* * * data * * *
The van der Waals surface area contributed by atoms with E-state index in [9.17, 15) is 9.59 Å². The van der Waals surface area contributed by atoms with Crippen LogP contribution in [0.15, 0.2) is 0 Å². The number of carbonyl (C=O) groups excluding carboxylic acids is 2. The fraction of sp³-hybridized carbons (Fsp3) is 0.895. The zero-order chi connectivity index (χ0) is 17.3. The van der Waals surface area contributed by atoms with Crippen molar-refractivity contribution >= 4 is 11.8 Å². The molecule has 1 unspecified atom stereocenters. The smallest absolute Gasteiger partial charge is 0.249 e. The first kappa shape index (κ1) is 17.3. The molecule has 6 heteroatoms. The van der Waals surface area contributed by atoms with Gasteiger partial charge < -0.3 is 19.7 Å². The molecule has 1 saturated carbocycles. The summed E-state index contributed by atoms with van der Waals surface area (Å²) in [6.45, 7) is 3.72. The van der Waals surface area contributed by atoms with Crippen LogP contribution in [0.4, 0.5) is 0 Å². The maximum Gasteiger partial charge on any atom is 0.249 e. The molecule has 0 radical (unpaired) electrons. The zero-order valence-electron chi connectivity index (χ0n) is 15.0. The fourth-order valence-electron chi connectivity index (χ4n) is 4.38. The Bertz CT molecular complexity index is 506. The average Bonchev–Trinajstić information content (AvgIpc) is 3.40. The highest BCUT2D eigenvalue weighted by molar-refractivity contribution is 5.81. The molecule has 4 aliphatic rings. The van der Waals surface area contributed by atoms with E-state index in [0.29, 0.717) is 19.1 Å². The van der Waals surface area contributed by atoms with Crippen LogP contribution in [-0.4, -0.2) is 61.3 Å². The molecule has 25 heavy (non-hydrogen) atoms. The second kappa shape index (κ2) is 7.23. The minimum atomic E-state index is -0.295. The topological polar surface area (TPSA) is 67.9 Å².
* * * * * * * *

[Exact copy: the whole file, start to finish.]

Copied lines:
The van der Waals surface area contributed by atoms with E-state index in [9.17, 15) is 9.59 Å². The van der Waals surface area contributed by atoms with Crippen LogP contribution in [0.15, 0.2) is 0 Å². The number of carbonyl (C=O) groups excluding carboxylic acids is 2. The fraction of sp³-hybridized carbons (Fsp3) is 0.895. The zero-order chi connectivity index (χ0) is 17.3. The van der Waals surface area contributed by atoms with Crippen molar-refractivity contribution >= 4 is 11.8 Å². The molecule has 1 unspecified atom stereocenters. The smallest absolute Gasteiger partial charge is 0.249 e. The first kappa shape index (κ1) is 17.3. The molecule has 6 heteroatoms. The van der Waals surface area contributed by atoms with Gasteiger partial charge < -0.3 is 19.7 Å². The molecule has 1 saturated carbocycles. The summed E-state index contributed by atoms with van der Waals surface area (Å²) in [6.45, 7) is 3.72. The van der Waals surface area contributed by atoms with Crippen LogP contribution in [0.4, 0.5) is 0 Å². The maximum Gasteiger partial charge on any atom is 0.249 e. The molecule has 0 radical (unpaired) electrons. The zero-order valence-electron chi connectivity index (χ0n) is 15.0. The fourth-order valence-electron chi connectivity index (χ4n) is 4.38. The Bertz CT molecular complexity index is 506. The average Bonchev–Trinajstić information content (AvgIpc) is 3.40. The highest BCUT2D eigenvalue weighted by molar-refractivity contribution is 5.81. The molecule has 4 aliphatic rings. The van der Waals surface area contributed by atoms with E-state index in [0.29, 0.717) is 19.1 Å². The van der Waals surface area contributed by atoms with Crippen LogP contribution in [-0.4, -0.2) is 61.3 Å². The molecule has 25 heavy (non-hydrogen) atoms. The second kappa shape index (κ2) is 7.23. The minimum atomic E-state index is -0.295. The topological polar surface area (TPSA) is 67.9 Å².